From late 1939 to early 1941, in a series of campaigns and treaties, Germany conquered or controlled much of continental Europe, formed the Axis alliance with Italy and Japan. Under the Molotov–Ribbentrop Pact of August 1939, Germany and the Soviet Union partitioned and annexed territories of their European neighbours, Finland and the Baltic states. Following the onset of campaigns in North Africa and East Africa, the fall of France in mid 1940, the war continued between the European Axis powers and the British Empire. War in the Balkans, the aerial Battle of Britain, the Blitz, the long Battle of the Atlantic followed. On 22 June 1941, the European Axis powers launched an invasion of the Soviet Union, opening the largest land theatre of war in history; this Eastern Front trapped most crucially the German Wehrmacht, into a war of attrition. In December 1941, Japan launched a surprise attack on the United States as well as European colonies in the Pacific. Following an immediate U. S. declaration of war against Japan, supported by one from Great Britain, the European Axis powers declared war on the U.
S. in solidarity with their Japanese ally. Rapid Japanese conquests over much of the Western Pacific ensued, perceived by many in Asia as liberation from Western dominance and resulting in the support of several armies from defeated territories; the Axis advance in the Pacific halted in 1942. Key setbacks in 1943, which included a series of German defeats on the Eastern Front, the Allied invasions of Sicily and Italy, Allied victories in the Pacific, cost the Axis its initiative and forced it into strategic retreat on all fronts. In 1944, the Western Allies invaded German-occupied France, while the Soviet Union regained its territorial losses and turned toward Germany and its allies. During 1944 and 1945 the Japanese suffered major reverses in mainland Asia in Central China, South China and Burma, while the Allies crippled the Japanese Navy and captured key Western Pacific islands; the war in Europe concluded with an invasion of Germany by the Western Allies and the Soviet Union, culminating in the capture of Berlin by Soviet troops, the suicide of Adolf Hitler and the German unconditional surrender on 8 May 1945.
Following the Potsdam Declaration by the Allies on 26 July 1945 and the refusal of Japan to surrender under its terms, the United States dropped atomic bombs on the Japanese cities of Hiroshima and Nagasaki on 6 and 9 August respectively. With an invasion of the Japanese archipelago imminent, the possibility of additional atomic bombings, the Soviet entry into the war against Japan and its invasion of Manchuria, Japan announced its intention to surrender on 15 August 1945, cementing total victory in Asia for the Allies. Tribunals were set up by fiat by the Allies and war crimes trials were conducted in the wake of the war both against the Germans and the Japanese. World War II changed the political social structure of the globe; the United Nations was established to foster international co-operation and prevent future conflicts. The Soviet Union and United States emerged as rival superpowers, setting the stage for the nearly half-century long Cold War. In the wake of European devastation, the influence of its great powers waned, triggering the decolonisation of Africa and Asia.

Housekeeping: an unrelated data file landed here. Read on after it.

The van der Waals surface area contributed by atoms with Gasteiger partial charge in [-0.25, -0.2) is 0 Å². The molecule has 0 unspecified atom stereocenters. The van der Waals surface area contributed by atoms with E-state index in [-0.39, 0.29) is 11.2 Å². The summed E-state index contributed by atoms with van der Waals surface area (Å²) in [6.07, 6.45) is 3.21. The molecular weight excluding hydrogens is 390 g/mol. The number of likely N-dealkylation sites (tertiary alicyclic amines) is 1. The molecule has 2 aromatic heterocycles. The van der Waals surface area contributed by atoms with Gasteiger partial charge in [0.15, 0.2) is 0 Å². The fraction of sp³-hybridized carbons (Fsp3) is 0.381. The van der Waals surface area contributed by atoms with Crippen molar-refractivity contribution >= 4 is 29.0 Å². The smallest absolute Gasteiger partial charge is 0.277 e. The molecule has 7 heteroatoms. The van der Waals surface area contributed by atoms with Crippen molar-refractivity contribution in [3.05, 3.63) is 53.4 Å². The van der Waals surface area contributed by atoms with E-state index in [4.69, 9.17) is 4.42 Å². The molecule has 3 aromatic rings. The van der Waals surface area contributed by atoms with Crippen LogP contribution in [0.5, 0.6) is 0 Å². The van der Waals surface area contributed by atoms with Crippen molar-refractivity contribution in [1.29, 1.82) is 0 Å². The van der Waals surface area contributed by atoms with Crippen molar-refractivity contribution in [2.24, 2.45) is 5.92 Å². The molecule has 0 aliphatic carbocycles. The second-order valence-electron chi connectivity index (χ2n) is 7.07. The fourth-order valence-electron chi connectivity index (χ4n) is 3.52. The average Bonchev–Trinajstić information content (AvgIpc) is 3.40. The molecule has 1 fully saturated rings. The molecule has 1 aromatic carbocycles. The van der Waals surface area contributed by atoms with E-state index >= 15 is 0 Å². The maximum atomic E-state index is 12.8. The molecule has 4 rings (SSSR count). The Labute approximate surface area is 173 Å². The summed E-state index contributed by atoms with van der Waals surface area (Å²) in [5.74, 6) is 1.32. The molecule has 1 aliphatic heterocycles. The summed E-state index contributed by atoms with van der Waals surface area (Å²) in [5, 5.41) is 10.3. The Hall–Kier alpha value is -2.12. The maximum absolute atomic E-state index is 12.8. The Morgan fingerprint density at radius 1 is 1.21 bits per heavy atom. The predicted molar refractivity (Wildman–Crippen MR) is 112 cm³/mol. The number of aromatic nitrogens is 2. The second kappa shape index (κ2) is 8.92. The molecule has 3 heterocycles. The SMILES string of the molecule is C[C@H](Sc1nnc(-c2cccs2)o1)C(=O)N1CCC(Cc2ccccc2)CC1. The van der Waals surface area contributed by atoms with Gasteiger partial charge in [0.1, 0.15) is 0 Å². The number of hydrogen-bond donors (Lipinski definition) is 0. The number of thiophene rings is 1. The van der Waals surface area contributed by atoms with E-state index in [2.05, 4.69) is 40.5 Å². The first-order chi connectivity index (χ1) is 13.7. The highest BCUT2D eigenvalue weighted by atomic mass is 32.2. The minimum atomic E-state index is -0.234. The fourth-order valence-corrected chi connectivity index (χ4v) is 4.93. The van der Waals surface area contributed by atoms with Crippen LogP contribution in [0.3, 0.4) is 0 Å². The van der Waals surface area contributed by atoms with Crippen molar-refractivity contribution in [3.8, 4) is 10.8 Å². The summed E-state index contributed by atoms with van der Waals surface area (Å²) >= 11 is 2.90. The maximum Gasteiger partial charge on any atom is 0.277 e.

Most countries whose industries had been damaged moved towards economic expansion. Political integration in Europe, emerged as an effort to end pre-war enmities and create a common identity; the start of the war in Europe is held to be 1 September 1939, beginning with the German invasion of Poland. The dates for the beginning of war in the Pacific include the start of the Second Sino-Japanese War on 7 July 1937, or the Japanese invasion of Manchuria on 19 September 1931. Others follow the British historian A. J. P. Taylor, who held that the Sino-Japanese War and war in Europe and its colonies occurred and the two wars merged in 1941; this article uses the conventional dating. Other starting dates sometimes used for World War II include the Italian invasion of Abyssinia on 3 October 1935; the British historian Antony Beevor views the beginning of World War II as the Battles of Khalkhin Gol fought between Japan and the fo